When your personal time to paint is limited you can’t waste your first half hour rummaging through photos. The loss of momentum means you may not even get around to painting that day. You can use photos in different forms; either hard or soft copies. The hardcopy system I choose to use takes time to set up but, provides me with a range resource images at my fingertips. From my digital photo bank I selected my best photos. I then arranged these images into folders on my computer according to subject matter. Next I made cheap 10c print outs at my local ‘Officeworks’ store of these files. Now I have a file of easily accessible reference photos on each of the themes I like to paint; landscapes, cityscapes, mountains, seascapes, dancers and skies.
Sometimes I use soft copies of photos on my tablet for a reference image. The positive of this is I do not need to go to the trouble of printing the image. The negatives are; sometimes it takes a while to find the photo and I need to monitor the how much battery is left in my tablet. The tablet off screen saver mode in settings so it the image doesn’t disappear while I’m painting it. Personally, it feels more natural to me to paint from a piece of paper than a backlit screen. This aside, when I have a fresh photo or idea, the tablet is easier to access. You can also easily switch your image to black and white or intensify the colours of your image with a photo editing application on a tablet.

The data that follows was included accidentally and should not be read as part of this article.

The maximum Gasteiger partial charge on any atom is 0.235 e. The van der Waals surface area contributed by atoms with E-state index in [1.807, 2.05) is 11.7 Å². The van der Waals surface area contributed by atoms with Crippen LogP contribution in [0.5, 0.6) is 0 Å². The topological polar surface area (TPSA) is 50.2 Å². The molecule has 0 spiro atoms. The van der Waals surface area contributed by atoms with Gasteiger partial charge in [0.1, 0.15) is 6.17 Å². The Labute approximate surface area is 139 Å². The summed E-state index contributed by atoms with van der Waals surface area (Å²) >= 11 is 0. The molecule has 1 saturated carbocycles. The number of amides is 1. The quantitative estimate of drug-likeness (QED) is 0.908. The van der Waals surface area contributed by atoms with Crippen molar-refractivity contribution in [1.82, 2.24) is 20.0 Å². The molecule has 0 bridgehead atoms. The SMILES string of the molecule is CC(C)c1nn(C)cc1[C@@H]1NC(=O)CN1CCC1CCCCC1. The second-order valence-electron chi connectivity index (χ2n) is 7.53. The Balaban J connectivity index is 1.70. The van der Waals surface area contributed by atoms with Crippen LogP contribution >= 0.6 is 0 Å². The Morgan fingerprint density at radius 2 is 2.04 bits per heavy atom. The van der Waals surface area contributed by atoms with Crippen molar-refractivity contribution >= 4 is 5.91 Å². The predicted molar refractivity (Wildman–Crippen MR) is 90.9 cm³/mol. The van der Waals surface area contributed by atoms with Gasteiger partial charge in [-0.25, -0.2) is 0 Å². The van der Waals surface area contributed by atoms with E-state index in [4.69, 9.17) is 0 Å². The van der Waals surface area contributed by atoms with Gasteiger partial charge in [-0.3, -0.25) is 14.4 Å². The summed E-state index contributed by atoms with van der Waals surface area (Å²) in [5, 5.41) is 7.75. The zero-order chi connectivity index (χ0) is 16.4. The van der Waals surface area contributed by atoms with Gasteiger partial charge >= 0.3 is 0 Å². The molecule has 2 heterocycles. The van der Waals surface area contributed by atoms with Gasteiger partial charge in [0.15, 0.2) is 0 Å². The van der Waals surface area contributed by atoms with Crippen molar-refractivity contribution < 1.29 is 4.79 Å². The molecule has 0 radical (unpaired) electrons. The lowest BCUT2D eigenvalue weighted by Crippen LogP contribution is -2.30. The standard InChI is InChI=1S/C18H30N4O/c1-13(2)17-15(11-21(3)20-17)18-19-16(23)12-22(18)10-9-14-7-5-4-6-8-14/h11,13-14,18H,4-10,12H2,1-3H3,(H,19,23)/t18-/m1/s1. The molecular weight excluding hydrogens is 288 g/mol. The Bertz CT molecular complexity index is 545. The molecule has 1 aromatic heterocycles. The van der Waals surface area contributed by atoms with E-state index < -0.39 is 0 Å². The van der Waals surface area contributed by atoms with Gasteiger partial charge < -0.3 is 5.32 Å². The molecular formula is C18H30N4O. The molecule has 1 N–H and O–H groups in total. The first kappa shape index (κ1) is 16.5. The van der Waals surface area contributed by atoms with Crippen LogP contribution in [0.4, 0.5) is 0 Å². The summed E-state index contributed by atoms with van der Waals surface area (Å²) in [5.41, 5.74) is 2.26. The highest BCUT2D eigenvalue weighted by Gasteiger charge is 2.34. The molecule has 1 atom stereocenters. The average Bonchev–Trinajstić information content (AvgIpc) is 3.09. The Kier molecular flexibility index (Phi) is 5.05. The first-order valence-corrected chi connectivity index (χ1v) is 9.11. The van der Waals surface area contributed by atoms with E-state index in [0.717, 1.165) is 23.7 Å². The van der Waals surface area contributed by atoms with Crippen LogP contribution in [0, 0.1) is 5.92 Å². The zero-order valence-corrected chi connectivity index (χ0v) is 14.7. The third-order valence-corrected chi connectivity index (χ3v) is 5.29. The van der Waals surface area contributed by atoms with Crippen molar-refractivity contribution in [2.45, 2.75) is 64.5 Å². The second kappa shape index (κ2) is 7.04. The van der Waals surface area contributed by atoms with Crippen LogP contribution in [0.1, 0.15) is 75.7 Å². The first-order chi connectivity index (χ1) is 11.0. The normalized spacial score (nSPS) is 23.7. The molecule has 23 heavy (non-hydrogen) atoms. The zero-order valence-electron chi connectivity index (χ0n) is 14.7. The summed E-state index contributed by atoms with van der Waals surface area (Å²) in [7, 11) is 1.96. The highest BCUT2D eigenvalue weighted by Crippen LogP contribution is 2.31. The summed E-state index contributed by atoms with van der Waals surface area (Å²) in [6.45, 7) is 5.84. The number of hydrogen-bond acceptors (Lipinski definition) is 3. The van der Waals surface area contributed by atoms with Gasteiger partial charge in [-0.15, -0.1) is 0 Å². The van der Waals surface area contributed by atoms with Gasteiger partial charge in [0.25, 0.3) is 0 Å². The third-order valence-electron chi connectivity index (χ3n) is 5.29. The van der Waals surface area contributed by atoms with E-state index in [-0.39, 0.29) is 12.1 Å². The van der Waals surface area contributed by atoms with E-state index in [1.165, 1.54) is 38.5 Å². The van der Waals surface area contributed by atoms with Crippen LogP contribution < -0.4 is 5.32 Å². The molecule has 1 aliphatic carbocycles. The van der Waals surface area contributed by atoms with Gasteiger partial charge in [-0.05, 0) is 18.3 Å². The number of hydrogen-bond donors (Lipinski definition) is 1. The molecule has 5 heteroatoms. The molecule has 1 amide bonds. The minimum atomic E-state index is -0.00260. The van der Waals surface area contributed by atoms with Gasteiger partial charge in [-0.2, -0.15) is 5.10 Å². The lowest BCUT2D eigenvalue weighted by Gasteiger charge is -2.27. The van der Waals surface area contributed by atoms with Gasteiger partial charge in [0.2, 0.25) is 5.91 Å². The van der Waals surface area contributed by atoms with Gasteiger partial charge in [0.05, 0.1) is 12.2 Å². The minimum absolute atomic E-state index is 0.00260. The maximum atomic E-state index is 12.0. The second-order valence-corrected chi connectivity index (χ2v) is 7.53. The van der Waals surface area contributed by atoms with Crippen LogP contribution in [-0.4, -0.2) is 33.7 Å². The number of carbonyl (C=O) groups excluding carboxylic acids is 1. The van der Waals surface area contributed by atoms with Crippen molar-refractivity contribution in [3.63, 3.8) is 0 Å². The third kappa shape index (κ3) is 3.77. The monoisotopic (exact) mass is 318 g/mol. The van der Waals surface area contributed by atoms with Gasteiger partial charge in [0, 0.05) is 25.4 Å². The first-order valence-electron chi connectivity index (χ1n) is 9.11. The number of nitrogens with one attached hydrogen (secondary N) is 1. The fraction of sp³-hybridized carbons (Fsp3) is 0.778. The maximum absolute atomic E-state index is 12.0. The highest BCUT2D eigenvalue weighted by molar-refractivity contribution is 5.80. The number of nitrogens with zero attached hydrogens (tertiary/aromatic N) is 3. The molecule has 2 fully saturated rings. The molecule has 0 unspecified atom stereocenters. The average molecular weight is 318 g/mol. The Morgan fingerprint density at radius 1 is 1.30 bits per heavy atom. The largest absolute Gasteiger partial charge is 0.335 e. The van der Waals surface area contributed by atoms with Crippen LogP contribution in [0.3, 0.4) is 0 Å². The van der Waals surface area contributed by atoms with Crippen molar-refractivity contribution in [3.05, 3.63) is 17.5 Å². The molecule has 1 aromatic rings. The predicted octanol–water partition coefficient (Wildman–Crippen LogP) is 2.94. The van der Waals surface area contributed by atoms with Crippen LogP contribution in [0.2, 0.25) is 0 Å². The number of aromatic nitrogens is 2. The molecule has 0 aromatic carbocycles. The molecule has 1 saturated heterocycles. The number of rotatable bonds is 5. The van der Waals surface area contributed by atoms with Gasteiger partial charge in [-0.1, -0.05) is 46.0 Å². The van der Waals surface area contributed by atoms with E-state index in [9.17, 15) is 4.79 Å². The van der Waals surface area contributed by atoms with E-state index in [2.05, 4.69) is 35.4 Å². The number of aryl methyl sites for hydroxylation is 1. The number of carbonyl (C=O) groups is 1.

It is generally preferable to use your own photo to avoid copyright issues. However, this does not mean you can’t reference elements of another’s image. So long as the picture is changed, and not easily recognisable from the original image, it should not be breaking copyright. If you paint a picture that closely resembles photographer’s work, which you do not have permission to use, you may want to consider keeping it to exercises and not exhibiting it as your own original design. Ways around the copyright conundrum include purchasing rights to use an image from a stock photo site or using a free image bank. I strongly recommend ‘Paint my Photo’ where the photographer freely uploads their image with the intention of providing artists with resource imagery.